Port Elizabeth - South Africa were at the top of their game while New Zealand were at the bottom, touring captain Brendon McCullum said after his team suffered a 2-0 whitewash by the Proteas in Port Elizabeth on Monday.
“We came up against a team at the absolute top of their performance cycle and I can't speak highly enough of how well they played and how they never let us get into the game,” McCullum said.
“We've disappointed a lot of people back home but they need to understand this team's life cycle is greatly different from that of the current South African team and the acknowledgement of the difference in class between the two teams is an important perspective.”
South Africa won the first Test inside of three days, by an innings and 27 runs, and wrapped up the second Test before lunch on day four, by an innings and 193 runs.
The Black Caps arrived in South Africa with a young and inexperienced side, having endured the loss of their star batsman Ross Taylor and three other senior players.
Taylor chose not to tour after he was stripped of the captaincy, while veteran left-arm spin bowler Daniel Vettori was unavailable with a list of injuries as long as his arm.
Swashbuckler Jesse Ryder took a self-imposed break from cricket for mental-health reasons and right-arm seamer Tim Southee pulled out of the tour with a thumb injury.
Dean Brownlie and BJ Watling provided the bulk of New Zealand's runs in the two Tests, including a 98-run fifth-wicket partnership in the second innings in Port Elizabeth - the team's highest stand during both Tests.
Brownlie brought up his fourth test fifty, following his maiden century in the first Test in Cape Town, and Watling scored 63 in each innings at St George's Park.
“BJ an Dean were excellent in the way they applied themselves and had a really good series in the circumstances,” their skipper said.
“The rest of us will look at it as a missed opportunity while we've got to learn from the experience rather than wallow in defeat.”
McCullum admitted they were not up to scratch but had the best seats in the house to watch the current number-one Test side go about their business.
“We didn't front up when we needed to but we were also put under some tremendous pressure throughout by a team that's at the top of its game, and they provided some learning opportunities for us.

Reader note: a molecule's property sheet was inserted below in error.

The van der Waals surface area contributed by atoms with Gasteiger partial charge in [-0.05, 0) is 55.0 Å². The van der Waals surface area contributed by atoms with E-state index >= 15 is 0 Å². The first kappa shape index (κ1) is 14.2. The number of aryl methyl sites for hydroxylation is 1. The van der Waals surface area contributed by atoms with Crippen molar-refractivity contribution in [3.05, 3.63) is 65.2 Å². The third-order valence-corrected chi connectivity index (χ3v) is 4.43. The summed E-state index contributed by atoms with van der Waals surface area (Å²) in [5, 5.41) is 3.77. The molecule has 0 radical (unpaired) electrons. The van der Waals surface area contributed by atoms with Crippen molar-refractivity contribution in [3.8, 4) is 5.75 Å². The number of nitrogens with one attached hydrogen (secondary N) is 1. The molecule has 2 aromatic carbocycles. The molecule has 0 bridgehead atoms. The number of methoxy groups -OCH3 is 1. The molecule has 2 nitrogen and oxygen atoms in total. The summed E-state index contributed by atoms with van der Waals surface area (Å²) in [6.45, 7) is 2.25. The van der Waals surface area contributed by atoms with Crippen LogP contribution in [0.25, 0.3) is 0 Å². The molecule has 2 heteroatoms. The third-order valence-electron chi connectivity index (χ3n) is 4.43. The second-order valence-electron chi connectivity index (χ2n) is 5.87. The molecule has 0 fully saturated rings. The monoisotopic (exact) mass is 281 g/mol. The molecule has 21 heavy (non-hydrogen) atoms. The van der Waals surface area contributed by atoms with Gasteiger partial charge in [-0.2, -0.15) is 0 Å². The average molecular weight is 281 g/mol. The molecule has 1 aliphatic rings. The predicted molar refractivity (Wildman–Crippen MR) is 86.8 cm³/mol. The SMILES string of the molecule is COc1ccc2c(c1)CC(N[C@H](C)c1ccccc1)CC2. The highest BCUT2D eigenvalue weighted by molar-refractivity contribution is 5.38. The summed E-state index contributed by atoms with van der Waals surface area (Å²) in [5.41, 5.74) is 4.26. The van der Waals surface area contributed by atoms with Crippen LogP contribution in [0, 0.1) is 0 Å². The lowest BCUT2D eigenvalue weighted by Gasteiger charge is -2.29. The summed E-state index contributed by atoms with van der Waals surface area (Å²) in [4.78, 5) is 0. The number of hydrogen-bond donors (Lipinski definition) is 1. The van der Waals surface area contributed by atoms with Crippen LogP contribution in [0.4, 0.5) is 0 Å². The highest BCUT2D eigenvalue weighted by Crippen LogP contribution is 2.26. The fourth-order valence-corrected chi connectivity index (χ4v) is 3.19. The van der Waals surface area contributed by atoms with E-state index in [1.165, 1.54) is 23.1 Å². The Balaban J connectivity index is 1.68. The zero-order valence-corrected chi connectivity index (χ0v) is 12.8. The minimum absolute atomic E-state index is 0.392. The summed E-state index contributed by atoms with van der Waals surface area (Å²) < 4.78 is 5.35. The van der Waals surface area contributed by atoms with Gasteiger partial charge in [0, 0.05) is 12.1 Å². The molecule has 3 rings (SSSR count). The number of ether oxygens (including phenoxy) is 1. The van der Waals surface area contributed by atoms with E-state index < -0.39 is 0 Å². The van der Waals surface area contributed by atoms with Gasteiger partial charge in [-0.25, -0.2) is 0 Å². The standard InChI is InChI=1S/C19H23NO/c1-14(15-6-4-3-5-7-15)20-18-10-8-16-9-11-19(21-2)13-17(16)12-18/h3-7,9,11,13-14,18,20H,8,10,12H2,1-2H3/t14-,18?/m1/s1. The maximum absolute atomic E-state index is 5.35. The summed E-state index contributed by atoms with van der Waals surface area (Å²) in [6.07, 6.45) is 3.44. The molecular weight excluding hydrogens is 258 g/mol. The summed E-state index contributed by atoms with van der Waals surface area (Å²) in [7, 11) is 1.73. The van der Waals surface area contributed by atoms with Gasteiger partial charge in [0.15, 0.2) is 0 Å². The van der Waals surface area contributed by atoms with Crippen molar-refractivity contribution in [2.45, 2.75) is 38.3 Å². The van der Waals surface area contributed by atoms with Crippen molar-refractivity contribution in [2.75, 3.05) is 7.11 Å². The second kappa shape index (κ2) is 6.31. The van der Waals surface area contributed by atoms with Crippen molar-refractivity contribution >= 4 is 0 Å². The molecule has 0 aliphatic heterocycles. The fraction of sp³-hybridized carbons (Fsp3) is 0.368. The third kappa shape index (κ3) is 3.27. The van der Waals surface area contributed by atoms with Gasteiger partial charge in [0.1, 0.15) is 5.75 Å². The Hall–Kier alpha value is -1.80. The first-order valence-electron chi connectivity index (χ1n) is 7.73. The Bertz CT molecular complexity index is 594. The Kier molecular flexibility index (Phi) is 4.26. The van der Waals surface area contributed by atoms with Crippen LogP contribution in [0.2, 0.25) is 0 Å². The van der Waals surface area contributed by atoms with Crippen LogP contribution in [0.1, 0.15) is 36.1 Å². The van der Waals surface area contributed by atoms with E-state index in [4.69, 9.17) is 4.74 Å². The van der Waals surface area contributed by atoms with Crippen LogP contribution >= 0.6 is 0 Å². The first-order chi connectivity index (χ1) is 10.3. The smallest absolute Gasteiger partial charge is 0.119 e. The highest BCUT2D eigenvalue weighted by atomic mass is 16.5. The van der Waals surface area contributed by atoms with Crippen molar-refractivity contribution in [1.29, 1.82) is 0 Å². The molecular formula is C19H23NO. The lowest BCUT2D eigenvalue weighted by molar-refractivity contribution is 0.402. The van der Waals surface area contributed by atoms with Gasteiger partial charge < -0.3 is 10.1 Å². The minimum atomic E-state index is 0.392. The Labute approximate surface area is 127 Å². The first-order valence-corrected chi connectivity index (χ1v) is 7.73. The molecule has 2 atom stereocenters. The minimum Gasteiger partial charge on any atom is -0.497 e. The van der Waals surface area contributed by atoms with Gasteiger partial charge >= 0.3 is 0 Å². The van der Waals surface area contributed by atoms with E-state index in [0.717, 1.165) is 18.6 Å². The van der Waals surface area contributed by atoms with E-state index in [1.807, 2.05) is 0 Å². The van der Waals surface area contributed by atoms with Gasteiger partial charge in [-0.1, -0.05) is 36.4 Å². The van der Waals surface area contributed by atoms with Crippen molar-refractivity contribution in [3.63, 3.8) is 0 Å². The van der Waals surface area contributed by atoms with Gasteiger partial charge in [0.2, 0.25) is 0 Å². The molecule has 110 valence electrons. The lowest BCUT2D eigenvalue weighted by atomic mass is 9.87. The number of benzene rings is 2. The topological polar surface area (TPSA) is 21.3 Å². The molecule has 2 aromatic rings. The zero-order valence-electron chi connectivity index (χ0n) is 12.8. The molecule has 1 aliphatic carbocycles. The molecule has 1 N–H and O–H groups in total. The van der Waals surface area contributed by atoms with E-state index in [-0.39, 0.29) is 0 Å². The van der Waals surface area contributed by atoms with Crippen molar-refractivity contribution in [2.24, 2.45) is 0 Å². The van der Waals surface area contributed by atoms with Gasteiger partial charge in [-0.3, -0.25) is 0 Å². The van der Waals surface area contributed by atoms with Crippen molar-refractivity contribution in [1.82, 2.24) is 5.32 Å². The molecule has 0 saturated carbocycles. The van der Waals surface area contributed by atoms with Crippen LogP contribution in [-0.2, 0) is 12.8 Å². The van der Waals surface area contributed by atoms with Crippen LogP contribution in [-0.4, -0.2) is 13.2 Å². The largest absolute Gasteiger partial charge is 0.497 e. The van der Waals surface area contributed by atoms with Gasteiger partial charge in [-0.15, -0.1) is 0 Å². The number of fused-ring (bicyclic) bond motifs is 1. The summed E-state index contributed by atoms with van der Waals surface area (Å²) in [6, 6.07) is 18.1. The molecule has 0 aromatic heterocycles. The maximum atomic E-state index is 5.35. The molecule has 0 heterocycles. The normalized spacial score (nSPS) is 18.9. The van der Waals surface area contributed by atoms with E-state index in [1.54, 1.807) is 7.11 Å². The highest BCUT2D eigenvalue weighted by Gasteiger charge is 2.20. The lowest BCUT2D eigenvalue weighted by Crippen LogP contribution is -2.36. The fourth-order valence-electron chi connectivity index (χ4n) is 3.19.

“It hurts but we've got a pretty good blueprint on how the best team in the world goes about their cricket.”
He stressed the work ethic of the team was faultless but said it was impossible to replicate the bowling of Dale Steyn, Morne Morkel and Vernon Philander when they were practising in the nets.
“We have never been challenged like that at the crease so consistently from a group of bowlers and it was as hard as you get in international cricket.
“They give you no scoring opportunities and my role at the top of the order is very much about trying to take some sting out of the new ball. Three times I got through the tough periods and three times I was dismissed by Robin Peterson.
“So that's frustrating but I have no doubt whatsoever that the approach was right and we saw that twice when we took the sting out of the new ball - the middle order batsmen we have were able to prosper.”
He said while some changes in personnel were required in their line-up, it was important to not to make drastic changes to the side.
“There's no point discarding these players and then going through the same process all over again,” McCullum said.
“There needs to be a little bit of change at some point but it's important to protect the core of this group because they're the ones who had the opportunity to learn from the very best.”